Indian Dermatology Online Journal

LETTER TO THE EDITOR
Year
: 2016  |  Volume : 7  |  Issue : 4  |  Page : 327--329

Aquagenic syringeal acrokeratoderma


Amit Kumar Dhawan1, Kavita Bisherwal2, Vijay Gandhi2, Prachi Kawthekar2, Preeti Diwaker3,  
1 Department of Dermatology and STD, Dr. Dhawan's Skin, Cosmetology and Laser Clinic, Delhi, India
2 Department of Dermatology and STD, University College of Medical Sciences (UCMS), Guru Tegh Bahadur Hospital, Delhi, India
3 Department of Pathology, University College of Medical Sciences (UCMS), Guru Tegh Bahadur Hospital, Delhi, India

Correspondence Address:
Amit Kumar Dhawan
Dr. Dhawan's Skin, Cosmetology and Laser Clinic, House No. 436, 2nd Floor Indra Vihar, Delhi - 110 009
India




How to cite this article:
Dhawan AK, Bisherwal K, Gandhi V, Kawthekar P, Diwaker P. Aquagenic syringeal acrokeratoderma.Indian Dermatol Online J 2016;7:327-329


How to cite this URL:
Dhawan AK, Bisherwal K, Gandhi V, Kawthekar P, Diwaker P. Aquagenic syringeal acrokeratoderma. Indian Dermatol Online J [serial online] 2016 [cited 2020 May 27 ];7:327-329
Available from: http://www.idoj.in/text.asp?2016/7/4/327/185490


Full Text

Sir,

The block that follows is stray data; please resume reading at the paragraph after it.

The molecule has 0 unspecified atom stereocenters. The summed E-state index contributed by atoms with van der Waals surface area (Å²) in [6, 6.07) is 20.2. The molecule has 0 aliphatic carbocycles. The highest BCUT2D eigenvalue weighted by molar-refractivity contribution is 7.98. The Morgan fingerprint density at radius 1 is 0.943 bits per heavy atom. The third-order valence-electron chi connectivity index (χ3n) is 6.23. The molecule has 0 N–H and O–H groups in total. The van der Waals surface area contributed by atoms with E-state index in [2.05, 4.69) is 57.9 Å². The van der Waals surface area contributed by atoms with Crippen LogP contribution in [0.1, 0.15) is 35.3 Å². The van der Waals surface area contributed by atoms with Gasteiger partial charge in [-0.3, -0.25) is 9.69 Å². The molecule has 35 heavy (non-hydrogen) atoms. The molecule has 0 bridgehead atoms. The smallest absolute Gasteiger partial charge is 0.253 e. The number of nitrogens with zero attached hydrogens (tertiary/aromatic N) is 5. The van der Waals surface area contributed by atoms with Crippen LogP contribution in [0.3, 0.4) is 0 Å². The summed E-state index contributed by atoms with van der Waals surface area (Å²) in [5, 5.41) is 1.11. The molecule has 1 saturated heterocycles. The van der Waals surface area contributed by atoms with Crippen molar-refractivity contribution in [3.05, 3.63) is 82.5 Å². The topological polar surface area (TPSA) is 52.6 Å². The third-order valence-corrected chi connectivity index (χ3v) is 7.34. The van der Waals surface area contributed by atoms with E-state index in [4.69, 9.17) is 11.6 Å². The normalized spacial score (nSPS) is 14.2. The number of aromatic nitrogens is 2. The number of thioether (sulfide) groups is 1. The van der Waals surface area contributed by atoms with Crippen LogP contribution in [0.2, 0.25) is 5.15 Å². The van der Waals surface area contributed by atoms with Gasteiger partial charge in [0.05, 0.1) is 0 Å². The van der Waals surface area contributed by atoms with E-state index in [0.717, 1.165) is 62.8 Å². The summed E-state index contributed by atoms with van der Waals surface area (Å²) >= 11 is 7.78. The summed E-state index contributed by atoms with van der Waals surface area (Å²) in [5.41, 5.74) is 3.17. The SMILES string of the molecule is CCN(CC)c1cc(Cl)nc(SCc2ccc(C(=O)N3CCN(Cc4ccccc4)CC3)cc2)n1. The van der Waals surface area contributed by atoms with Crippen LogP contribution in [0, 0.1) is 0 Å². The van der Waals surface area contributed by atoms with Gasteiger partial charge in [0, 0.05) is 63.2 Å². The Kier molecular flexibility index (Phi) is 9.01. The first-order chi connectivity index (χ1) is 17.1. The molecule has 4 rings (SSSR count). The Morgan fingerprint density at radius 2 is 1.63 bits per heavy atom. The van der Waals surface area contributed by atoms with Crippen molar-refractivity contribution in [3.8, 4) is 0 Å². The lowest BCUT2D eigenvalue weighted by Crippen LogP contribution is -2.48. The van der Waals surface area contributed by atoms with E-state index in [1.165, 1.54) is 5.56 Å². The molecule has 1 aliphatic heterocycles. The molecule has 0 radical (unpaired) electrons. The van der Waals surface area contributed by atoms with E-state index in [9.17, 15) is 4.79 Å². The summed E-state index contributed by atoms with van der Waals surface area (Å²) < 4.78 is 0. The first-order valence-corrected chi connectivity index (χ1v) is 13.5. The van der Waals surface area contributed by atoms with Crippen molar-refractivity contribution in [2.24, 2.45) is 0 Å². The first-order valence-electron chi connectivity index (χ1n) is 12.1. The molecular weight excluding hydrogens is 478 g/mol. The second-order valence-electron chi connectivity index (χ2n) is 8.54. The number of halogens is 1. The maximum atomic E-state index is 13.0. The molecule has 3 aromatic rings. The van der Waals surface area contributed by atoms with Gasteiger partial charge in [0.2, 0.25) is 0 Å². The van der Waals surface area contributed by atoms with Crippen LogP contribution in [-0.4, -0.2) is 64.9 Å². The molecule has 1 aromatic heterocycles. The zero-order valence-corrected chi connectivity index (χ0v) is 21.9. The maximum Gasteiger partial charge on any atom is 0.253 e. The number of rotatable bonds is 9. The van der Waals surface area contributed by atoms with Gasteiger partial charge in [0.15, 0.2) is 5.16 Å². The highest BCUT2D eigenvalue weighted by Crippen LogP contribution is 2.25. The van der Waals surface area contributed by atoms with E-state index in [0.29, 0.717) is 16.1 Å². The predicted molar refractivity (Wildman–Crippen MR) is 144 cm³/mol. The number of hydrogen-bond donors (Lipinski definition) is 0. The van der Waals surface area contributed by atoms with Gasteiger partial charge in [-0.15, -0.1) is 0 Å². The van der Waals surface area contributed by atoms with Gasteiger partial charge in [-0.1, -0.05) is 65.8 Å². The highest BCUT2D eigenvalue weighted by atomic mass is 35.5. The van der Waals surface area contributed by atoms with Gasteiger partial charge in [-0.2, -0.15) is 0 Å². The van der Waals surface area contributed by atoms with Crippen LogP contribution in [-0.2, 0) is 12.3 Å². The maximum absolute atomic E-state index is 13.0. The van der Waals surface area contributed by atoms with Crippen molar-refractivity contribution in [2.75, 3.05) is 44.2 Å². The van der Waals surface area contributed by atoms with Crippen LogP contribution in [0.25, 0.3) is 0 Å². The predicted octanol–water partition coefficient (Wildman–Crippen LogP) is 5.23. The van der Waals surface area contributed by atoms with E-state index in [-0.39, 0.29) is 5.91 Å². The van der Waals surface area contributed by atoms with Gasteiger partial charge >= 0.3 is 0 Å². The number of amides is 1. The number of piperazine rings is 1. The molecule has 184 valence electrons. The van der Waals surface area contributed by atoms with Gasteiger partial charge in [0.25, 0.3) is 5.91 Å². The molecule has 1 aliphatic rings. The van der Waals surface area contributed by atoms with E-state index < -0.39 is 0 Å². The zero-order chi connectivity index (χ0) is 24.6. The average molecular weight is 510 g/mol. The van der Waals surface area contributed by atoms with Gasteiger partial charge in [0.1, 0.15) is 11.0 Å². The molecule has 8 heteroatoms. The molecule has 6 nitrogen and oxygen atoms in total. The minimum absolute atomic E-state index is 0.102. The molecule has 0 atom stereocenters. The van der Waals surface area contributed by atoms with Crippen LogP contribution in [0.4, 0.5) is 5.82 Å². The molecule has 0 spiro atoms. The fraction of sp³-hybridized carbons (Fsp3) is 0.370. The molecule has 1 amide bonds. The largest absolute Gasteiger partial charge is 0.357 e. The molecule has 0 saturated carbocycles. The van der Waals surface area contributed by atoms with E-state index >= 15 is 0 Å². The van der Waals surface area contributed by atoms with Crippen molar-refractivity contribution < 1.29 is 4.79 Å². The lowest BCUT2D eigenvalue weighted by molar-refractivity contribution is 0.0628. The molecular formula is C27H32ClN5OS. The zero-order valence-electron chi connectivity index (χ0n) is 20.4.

We report a case of a 35-year-old female patient who presented to dermatology clinic with complaints of sensation of tightness and pebbled appearance of both palms, 10–15 min after soaking hands in water. These changes were reversible and used to disappear in 15–20 min. She noticed similar changes over both feet as well. The patient did not have any significant medical history. Rest of cutaneous, vasomotor, and systemic examination was not contributory. For examination purpose, the patient was asked to soak hands in tap water. Her hands were normal at baseline and after 10 min, they were edematous and appeared to be granular on palpation due to prominent eccrine sweat gland ducts [Figure 1]. Her sweat chloride test was negative. Dermatoscopy was also done from volar aspect of left middle finger, which revealed dilated sweat ducts [Figure 2]. Histopathological examination (hematoxylin and eosin staining) from lesion demonstrated compact orthokeratosis, hypergranulosis, and dilatation of intraepidermal eccrine ducts. Dermis showed dilated blood vessels and numerous eccrine glands [Figure 3]. On the basis of clinical, dermatoscopic, and histopathologic examination, a diagnosis of aquagenic acrosyringeal acrokeratoderma was concluded. The patient was counseled about the benign nature of condition and she was treated with topical aluminum chloride hexahydrate 20% with good response.{Figure 1}{Figure 2}{Figure 3}